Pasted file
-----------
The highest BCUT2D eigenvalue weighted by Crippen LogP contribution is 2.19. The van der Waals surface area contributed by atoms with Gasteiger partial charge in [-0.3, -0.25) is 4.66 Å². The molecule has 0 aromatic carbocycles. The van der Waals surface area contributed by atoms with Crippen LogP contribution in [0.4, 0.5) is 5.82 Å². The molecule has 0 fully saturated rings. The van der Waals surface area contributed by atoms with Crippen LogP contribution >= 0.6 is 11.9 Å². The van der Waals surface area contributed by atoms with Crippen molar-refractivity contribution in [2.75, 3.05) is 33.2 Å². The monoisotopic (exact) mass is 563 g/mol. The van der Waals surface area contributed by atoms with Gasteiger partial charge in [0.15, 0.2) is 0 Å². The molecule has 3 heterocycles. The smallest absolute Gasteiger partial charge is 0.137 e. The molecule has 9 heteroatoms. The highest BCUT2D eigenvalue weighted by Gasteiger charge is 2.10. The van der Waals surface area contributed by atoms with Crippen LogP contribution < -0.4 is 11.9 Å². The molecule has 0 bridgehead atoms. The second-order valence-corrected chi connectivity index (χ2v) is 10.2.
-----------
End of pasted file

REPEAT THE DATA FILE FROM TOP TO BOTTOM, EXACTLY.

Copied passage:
The highest BCUT2D eigenvalue weighted by Crippen LogP contribution is 2.19. The van der Waals surface area contributed by atoms with Gasteiger partial charge in [-0.3, -0.25) is 4.66 Å². The molecule has 0 aromatic carbocycles. The van der Waals surface area contributed by atoms with Crippen LogP contribution in [0.4, 0.5) is 5.82 Å². The molecule has 0 fully saturated rings. The van der Waals surface area contributed by atoms with Crippen LogP contribution >= 0.6 is 11.9 Å². The van der Waals surface area contributed by atoms with Crippen molar-refractivity contribution in [2.75, 3.05) is 33.2 Å². The monoisotopic (exact) mass is 563 g/mol. The van der Waals surface area contributed by atoms with Gasteiger partial charge in [0.15, 0.2) is 0 Å². The molecule has 3 heterocycles. The smallest absolute Gasteiger partial charge is 0.137 e. The molecule has 9 heteroatoms. The highest BCUT2D eigenvalue weighted by Gasteiger charge is 2.10. The van der Waals surface area contributed by atoms with Crippen LogP contribution < -0.4 is 11.9 Å². The molecule has 0 bridgehead atoms. The second-order valence-corrected chi connectivity index (χ2v) is 10.2.